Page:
Paitin, Barbaresco (Piedmont, Italy) “Sori Paitin” 2012 ($43): Much the bigger and bolder of two excellent 2012s from Paitin, this shows the slightest flaw as the finish is just a bit hot, yet sheer richness and depth and breadth of the wine’s fruit make it immensely appealing.  There’s an old cliché by which Barolo is supposed to be masculine and Barbaresco feminine, but this wine apparently didn’t get that memo.
94 Michael Franz May 24, 2016

Pertinace, Barbaresco (Piedmont, Italy) “Marcarini” 2012 ($45): I was totally enthralled with all three 2012 Barbarescos that I taste from Pertinace, and though I had the slightest preference for this bottling, I’d also buy the “Castellizzano” or the “Nervo” in a heartbeat.  This one gets the nod for offering just a bit more in the way of sheer generosity, with mouth-coating flavors that prove amazingly persistent and won’t let the wine’s tannins impose any hint of astringency.
94 Michael Franz May 24, 2016

Poderi Elia, Barbaresco (Piedmont, Italy) “Serracapelli” 2012 ($50): I’ve never taken particular note of any wine from this producer before, but this one took me by the collar and demanded my attention.  Ripe and juicy on the nose as well as the palate, it offers fabulous breadth and depth of flavor, but without seeming over-ripe, over-extracted, or over-anything.  There are no signs of cellar tricks or bolstering from wood here, just perfect Nebbiolo fruit.  Fabulous.
94 Michael Franz May 24, 2016

Moccagatta, Barbaresco (Piedmont, Italy) “Basarin” 2012 ($42): This is impressive for depth of color and degree of concentration, and the winemaker was apparently emboldened by the seriousness of the material to apply a pretty serious dose of wood.  That isn’t generally to my taste in Barbaresco, but the wine is an undeniable success, with very ripe fruit soaking up the tannins and providing a balanced finish for a wine with a lot more punch than one would expect from this appellation.
93 Michael Franz May 24, 2016

Montaribaldi, Barbaresco (Piedmont, Italy) “Palazzina” 2012 ($45): This wine always seems excellent to me (often rivaling this producer’s flagship bottling from the Sori Montaribaldi vineyard), but in 2012 it was so outstanding that I had to re-taste it even after learning its identity.  It is irresistibly alluring in aromatic terms, with scents of sweet fruit and dried flowers, and the palate is even more engaging, with remarkable depth and length.  Given that it shows no overt wood and not the slightest whiff of alcoholic heat, this comes across as a wine of great class as well as great power, which is an exceedingly rare combination.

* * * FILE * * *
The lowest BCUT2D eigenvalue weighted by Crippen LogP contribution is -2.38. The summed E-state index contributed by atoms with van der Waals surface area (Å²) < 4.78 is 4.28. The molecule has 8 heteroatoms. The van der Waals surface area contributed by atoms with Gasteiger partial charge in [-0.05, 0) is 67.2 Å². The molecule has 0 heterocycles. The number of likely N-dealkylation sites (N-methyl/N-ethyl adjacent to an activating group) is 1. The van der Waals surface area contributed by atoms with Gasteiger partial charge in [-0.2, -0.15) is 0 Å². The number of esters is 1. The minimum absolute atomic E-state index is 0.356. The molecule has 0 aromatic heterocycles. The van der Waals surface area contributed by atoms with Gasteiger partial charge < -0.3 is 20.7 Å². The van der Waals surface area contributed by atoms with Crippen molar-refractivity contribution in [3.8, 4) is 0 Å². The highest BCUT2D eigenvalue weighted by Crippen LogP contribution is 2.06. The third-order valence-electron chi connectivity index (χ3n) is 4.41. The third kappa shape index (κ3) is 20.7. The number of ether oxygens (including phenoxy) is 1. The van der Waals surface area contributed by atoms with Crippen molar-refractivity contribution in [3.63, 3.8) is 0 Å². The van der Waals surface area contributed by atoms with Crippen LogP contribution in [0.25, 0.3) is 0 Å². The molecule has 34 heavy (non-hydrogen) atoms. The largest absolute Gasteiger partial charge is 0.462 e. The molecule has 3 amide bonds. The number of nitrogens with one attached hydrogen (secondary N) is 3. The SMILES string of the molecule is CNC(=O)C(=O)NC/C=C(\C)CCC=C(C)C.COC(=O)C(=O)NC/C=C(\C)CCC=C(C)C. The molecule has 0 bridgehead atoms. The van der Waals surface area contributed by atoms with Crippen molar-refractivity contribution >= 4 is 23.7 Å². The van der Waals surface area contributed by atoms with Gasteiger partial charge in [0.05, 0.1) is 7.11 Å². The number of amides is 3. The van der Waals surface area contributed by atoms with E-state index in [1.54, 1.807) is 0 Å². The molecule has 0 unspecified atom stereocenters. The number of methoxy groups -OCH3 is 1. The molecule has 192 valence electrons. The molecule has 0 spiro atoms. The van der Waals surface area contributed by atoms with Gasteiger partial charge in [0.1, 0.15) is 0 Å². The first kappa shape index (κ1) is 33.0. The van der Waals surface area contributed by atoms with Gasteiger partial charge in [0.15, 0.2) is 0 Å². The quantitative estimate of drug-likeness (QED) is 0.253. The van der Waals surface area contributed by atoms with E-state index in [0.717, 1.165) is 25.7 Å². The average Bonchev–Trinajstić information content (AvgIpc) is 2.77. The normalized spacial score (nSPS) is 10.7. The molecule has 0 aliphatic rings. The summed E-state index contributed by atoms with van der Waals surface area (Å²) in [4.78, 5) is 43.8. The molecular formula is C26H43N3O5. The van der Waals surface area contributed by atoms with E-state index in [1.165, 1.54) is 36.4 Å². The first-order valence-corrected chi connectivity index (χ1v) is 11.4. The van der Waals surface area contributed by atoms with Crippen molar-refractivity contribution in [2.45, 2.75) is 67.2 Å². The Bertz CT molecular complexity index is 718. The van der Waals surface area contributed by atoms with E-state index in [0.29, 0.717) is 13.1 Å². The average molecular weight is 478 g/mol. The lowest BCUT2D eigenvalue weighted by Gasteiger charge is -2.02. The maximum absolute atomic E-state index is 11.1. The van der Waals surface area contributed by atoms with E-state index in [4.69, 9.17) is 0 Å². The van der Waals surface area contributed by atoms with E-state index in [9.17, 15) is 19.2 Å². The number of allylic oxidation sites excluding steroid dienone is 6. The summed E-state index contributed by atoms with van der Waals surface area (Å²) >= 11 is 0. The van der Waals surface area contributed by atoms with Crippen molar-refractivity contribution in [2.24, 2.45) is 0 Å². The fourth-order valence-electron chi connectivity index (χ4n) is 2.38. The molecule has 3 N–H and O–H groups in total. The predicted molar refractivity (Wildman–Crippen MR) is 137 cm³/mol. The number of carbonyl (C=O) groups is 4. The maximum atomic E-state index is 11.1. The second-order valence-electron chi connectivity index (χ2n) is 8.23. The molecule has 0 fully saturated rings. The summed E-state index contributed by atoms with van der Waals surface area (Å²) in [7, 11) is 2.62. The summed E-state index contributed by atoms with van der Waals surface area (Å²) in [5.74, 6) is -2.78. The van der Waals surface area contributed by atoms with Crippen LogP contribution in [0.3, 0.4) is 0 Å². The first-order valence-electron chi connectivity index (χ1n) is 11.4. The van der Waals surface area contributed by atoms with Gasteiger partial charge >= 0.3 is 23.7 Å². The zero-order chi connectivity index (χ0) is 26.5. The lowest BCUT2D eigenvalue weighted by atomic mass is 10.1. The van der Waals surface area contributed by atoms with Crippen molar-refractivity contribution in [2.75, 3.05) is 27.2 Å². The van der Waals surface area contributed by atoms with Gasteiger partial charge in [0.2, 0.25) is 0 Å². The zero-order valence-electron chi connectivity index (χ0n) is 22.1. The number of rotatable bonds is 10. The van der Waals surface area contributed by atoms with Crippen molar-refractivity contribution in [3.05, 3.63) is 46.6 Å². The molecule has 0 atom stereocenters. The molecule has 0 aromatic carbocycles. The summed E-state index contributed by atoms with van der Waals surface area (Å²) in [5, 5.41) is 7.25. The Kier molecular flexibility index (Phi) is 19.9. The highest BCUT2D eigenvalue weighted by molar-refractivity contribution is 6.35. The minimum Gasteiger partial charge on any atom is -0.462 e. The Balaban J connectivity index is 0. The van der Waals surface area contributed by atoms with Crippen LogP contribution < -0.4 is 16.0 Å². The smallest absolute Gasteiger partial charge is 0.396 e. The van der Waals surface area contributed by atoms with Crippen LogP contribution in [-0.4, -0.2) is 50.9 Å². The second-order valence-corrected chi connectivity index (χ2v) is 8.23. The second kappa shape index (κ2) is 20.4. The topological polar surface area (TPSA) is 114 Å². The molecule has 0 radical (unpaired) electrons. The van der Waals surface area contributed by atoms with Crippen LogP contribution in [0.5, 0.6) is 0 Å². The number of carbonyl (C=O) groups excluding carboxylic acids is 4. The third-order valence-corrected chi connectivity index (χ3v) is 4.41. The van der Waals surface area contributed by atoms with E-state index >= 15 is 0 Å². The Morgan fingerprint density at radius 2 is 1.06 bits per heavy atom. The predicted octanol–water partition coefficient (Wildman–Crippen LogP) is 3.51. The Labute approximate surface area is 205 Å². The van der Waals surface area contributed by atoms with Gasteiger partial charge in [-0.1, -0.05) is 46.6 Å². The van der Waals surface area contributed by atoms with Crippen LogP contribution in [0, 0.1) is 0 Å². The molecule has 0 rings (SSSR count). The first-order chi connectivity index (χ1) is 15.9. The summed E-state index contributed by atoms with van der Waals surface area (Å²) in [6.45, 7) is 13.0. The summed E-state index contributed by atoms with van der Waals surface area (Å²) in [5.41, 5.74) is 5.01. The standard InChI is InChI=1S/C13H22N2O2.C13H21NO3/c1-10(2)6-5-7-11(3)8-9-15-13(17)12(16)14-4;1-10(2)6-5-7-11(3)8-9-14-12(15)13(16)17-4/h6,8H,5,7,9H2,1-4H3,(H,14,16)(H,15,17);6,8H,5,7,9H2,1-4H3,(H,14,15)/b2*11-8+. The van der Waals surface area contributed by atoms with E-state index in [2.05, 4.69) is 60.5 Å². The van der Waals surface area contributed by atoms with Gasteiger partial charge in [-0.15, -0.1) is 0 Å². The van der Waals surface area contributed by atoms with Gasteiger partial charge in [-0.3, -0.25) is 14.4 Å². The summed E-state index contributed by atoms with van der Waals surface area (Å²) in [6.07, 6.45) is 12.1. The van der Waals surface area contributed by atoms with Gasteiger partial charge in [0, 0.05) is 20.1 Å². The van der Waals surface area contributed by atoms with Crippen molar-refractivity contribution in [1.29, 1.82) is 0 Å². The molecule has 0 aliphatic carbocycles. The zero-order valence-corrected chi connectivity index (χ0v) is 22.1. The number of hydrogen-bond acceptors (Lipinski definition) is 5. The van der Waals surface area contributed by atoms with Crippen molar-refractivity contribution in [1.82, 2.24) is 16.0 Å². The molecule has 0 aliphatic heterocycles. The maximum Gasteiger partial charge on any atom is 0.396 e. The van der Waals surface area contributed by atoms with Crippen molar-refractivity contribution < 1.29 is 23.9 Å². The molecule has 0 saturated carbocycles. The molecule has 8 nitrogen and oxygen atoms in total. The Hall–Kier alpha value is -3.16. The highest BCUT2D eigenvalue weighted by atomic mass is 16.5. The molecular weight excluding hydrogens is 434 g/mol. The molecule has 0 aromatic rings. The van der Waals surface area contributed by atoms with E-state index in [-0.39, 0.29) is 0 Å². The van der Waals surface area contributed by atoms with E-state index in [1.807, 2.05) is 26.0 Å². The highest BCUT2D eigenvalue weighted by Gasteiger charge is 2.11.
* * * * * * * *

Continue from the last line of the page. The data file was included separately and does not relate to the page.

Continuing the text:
93 Michael Franz May 24, 2016

Paitin, Barbaresco (Piedmont, Italy) “Serra” 2012 ($33): The Barbaresco bottlings from Paitin appeal to me at a very high level almost every year, and the pricing in the USA is always quite reasonable, so they are well worth a search.  This was on the lighter side of the best wines from 2012, but it proves quite winning thanks to expressive aromas and excellent balance and integration.  A subtle swath of sweetness across the midpalate holds everything together and provides softness to the finish.
93 Michael Franz May 24, 2016

Tuscany:

Red:

Tenuta dell’Ornellaia, Bolgheri Superiore (Tuscany, Italy) Ornellaia 2013 ($225, Folio Fine Wines): Ornellaia is truly an iconic Super Tuscan that shows that Bordeaux does not have a monopoly on making great wine from Cabernet Sauvignon, Merlot, Cabernet Franc and Petit Verdot.  The 2013 growing season in Bolgheri was cooler than usual, producing less opulent, but to my mind no less enjoyable, wines.  There’s a higher proportion of Merlot in the blend of the 2013, which adds to its appeal.  Indeed, the 2013 Ornellaia stands out for its elegance and complexity rather than sheer power.  It unfolds in the glass, revealing a plethora of savory, mineral-y flavors with each sip.  This is a wine to savor because it speaks to you without shouting at you.  Not surprisingly, it has the hallmark suave texture of all of the wines made by Alex Heinz, their winemaker.  Drink it now and savor its charms or cellar it for a decade to enjoy even more savory elements.